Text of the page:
As we think about what we would like to accomplish this year, we can all benefit from the investment of time in looking back, taking stock and evaluating the people and events that meant the most to us. Some people use journaling as a method of recording what they are grateful for. Others simply take a blank piece of paper and list everything of importance that occurred throughout the previous year.
Whatever method you choose to use, the value of the activity is in the process of remembering, acknowledging and reflecting on the things that made last year significant, and I encourage you to find the method that works for you.
I would guess that some of the goals you set for yourself were not completed, and several achievements took place that could not have been forecast. This is certainly true for me. Looking back, I now know that what I achieved was driven by the priorities I set – the time and effort I placed on actions I determined to be more important or satisfying than other opportunities – regardless of what I had on my list of things to do in the new year.
The message here is that you can trust your wisdom and rest in the realization that it is all good. The decision to be proud of your accomplishments is really a choice that is in your best interests. Choose to acknowledge and endorse yourself instead of the alternative. Coulds, woulds and the dreaded shoulds scatter your focus. Spend your precious God-given energy instead on being your own cheerleader, and eliminate the fear of reaching out to others for the help and support you need to be your best.
How can we then think about the opportunities for the coming year in a way that best supports who we are and want to be, as well as what is most important for us to accomplish?
We maximize our chances of achieving our goals when they express one or more of the following four elements:
~ what we’re good at
~ what’s important to us
~ what we like to do or our passion
~ what supports our destiny
Notice how effortless it is to do something you’re good at. It really doesn’t even qualify as work. It’s easy and you can almost do it without thinking. Very often the things you’re good at are also the things you enjoy doing. Your passion shows up as energy and enthusiasm. How about something that’s important to you? No doubt, you’ll move heaven and earth to get it done. How about your destiny? Do you have inklings about what it is? Are you living it now or have you ignored the call of your spirit?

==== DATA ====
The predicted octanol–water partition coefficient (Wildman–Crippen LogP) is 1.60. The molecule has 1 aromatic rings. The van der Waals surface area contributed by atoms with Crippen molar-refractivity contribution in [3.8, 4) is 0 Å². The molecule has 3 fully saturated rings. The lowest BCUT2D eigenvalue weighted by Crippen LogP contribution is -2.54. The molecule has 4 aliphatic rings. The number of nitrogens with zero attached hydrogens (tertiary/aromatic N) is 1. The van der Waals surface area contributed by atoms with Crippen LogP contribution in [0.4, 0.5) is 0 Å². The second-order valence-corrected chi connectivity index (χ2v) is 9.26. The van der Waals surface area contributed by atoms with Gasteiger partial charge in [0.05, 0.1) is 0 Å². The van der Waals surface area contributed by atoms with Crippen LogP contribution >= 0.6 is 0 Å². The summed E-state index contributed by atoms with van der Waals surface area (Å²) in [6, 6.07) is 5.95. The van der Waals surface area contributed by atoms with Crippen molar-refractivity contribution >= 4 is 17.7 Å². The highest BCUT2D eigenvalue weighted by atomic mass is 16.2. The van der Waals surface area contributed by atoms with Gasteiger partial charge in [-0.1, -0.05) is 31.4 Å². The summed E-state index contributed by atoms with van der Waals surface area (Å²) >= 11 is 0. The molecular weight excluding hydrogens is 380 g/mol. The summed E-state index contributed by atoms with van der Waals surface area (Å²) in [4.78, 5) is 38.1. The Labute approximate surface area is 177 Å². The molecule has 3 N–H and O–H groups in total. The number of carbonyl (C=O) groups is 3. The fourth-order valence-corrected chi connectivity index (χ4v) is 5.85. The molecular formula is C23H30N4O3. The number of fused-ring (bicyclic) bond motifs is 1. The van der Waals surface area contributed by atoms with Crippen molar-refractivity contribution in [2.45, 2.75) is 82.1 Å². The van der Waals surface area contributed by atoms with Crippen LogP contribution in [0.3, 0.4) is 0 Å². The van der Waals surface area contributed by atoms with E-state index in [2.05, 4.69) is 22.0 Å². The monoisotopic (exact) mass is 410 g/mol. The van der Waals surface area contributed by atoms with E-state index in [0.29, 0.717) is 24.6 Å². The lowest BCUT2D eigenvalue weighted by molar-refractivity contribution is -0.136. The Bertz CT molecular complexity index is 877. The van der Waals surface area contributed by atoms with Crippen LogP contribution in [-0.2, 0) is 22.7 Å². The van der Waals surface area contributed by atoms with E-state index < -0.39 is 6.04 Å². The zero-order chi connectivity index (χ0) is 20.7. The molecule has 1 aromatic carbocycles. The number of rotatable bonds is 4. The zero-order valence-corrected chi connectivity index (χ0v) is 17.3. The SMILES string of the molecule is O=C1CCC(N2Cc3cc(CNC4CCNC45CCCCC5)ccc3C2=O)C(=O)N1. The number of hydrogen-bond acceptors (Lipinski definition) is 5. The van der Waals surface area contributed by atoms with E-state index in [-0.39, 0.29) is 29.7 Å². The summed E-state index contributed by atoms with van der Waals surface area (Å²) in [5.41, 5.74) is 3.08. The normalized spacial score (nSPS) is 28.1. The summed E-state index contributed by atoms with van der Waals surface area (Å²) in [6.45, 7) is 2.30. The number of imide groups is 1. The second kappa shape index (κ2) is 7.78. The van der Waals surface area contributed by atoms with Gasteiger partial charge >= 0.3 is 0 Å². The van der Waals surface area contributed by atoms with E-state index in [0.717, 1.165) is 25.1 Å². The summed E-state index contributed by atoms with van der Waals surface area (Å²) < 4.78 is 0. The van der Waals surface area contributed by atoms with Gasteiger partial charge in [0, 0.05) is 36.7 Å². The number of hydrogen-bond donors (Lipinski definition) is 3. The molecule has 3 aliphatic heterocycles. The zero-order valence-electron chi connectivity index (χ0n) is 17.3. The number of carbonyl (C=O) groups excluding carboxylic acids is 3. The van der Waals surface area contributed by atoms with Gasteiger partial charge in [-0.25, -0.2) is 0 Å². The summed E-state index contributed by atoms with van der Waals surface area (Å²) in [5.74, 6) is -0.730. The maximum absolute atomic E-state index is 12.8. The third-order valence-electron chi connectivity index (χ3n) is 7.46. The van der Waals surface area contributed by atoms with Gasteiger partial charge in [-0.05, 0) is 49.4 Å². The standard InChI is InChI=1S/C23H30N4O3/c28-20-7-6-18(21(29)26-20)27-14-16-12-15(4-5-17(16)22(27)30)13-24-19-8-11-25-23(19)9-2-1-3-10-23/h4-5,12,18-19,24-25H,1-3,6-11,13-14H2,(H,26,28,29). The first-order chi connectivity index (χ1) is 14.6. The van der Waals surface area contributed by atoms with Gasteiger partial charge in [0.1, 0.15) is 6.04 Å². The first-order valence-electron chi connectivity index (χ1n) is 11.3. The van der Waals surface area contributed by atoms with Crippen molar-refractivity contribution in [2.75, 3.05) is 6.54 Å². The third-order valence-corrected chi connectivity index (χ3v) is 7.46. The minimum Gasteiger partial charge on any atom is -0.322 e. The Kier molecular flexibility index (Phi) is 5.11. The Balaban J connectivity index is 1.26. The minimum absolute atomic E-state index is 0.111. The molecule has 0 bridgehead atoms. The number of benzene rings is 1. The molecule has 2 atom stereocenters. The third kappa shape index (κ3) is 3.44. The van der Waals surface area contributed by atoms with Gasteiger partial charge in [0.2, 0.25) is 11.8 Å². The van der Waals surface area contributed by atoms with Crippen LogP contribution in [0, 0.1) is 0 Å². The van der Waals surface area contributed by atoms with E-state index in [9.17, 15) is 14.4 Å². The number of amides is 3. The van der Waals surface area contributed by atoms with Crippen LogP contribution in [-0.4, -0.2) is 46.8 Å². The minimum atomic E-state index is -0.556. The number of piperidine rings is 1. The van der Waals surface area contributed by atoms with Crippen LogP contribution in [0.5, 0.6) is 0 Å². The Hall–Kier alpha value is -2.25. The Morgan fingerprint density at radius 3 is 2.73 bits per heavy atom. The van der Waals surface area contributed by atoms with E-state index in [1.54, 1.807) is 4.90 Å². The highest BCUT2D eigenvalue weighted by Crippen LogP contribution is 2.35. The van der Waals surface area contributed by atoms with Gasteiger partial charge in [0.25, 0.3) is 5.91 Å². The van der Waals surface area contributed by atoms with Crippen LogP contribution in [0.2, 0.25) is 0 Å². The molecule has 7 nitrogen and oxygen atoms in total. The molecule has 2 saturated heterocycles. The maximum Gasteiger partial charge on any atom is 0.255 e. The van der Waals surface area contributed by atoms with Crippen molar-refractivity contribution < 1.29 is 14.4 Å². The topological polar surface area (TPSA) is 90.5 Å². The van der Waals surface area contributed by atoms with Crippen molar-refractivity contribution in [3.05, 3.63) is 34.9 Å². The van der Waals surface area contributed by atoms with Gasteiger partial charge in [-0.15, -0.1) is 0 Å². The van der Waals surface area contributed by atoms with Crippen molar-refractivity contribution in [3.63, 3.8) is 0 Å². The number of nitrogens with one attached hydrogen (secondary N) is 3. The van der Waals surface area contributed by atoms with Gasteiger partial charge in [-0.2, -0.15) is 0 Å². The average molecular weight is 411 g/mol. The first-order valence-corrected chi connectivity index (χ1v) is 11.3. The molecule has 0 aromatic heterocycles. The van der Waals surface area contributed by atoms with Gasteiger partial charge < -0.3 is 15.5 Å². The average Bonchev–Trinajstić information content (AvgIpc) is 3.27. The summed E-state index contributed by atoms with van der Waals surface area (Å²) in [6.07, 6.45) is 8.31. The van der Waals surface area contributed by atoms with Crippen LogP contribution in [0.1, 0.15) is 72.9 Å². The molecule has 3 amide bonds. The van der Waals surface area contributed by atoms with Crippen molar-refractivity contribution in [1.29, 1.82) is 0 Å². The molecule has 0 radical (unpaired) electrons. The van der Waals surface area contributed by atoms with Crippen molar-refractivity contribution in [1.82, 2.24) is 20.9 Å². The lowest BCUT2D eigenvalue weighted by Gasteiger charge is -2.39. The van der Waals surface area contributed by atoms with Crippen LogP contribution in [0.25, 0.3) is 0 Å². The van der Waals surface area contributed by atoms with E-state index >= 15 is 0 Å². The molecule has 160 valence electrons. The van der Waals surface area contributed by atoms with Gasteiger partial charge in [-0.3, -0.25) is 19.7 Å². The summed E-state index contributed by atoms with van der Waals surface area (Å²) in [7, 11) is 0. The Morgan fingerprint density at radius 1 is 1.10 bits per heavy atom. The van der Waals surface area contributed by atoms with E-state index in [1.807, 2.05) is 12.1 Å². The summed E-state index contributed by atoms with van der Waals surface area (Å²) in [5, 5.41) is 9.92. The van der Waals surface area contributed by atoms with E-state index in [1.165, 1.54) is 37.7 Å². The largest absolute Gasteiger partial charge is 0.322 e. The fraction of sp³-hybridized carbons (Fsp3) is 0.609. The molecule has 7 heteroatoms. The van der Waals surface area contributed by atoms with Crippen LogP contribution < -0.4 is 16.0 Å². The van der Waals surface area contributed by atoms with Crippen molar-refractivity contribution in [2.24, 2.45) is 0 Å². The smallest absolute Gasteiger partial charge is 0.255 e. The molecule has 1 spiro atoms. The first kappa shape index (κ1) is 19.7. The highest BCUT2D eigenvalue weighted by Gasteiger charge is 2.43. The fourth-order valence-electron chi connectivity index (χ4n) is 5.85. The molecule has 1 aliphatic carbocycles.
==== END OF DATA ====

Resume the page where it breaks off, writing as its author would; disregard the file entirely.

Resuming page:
A new year represents new beginnings, fresh options, a clean slate. When thinking about what you want this year to stand for, think about the four elements outlined above. List all possible goals and then filter them through the four elements – your talents, likes, priorities and your destiny. Goals will be easier to set and their achievement will be easier to realize. Even if you can’t answer each of the four questions yet, just spending time with them will get your subconscious mind working on your behalf to fill the gap and get you focused on what really matters.
I was talking with an actor friend just after her opening performance in an off-Broadway play. She had also just completed a successful run in a Neil Simon comedy on Broadway, and was sharing two special gifts she gave herself from her “Neil Simon money.” On her fingers were five of the most beautiful diamond rings that were distinctly beautiful on their own and dazzling en masse. She also bought herself a new bed.
After reflecting on my friend’s gifts to herself, I realized that she had made some very wise choices. The rings were demonstrations of her self-esteem. She had indeed achieved her dreams of a successful career on and off Broadway and was reminded of this every time she looked at her left hand. And her new bed gave her the resource for taking care of her best asset – herself – through the opportunity for self-renewal.